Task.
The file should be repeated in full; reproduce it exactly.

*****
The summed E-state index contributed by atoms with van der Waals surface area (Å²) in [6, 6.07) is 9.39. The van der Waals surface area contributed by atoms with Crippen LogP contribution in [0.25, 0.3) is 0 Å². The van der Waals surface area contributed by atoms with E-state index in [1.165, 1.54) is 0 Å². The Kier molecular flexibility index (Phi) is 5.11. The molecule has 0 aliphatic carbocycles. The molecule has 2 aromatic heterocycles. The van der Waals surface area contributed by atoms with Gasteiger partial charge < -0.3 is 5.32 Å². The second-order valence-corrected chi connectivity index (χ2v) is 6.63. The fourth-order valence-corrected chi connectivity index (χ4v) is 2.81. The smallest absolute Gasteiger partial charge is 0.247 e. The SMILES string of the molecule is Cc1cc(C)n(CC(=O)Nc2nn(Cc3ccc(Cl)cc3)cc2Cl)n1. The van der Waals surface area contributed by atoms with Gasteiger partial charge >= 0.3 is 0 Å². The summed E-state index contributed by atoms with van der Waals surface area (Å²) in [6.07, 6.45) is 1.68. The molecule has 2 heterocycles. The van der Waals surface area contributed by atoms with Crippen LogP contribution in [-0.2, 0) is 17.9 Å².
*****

The summed E-state index contributed by atoms with van der Waals surface area (Å²) in [6, 6.07) is 9.39. The van der Waals surface area contributed by atoms with Crippen LogP contribution in [0.25, 0.3) is 0 Å². The van der Waals surface area contributed by atoms with E-state index in [1.165, 1.54) is 0 Å². The Kier molecular flexibility index (Phi) is 5.11. The molecule has 0 aliphatic carbocycles. The molecule has 2 aromatic heterocycles. The van der Waals surface area contributed by atoms with Gasteiger partial charge < -0.3 is 5.32 Å². The second-order valence-corrected chi connectivity index (χ2v) is 6.63. The fourth-order valence-corrected chi connectivity index (χ4v) is 2.81. The smallest absolute Gasteiger partial charge is 0.247 e. The SMILES string of the molecule is Cc1cc(C)n(CC(=O)Nc2nn(Cc3ccc(Cl)cc3)cc2Cl)n1. The van der Waals surface area contributed by atoms with Gasteiger partial charge >= 0.3 is 0 Å². The summed E-state index contributed by atoms with van der Waals surface area (Å²) in [6.07, 6.45) is 1.68. The molecule has 2 heterocycles. The van der Waals surface area contributed by atoms with Crippen LogP contribution in [-0.2, 0) is 17.9 Å².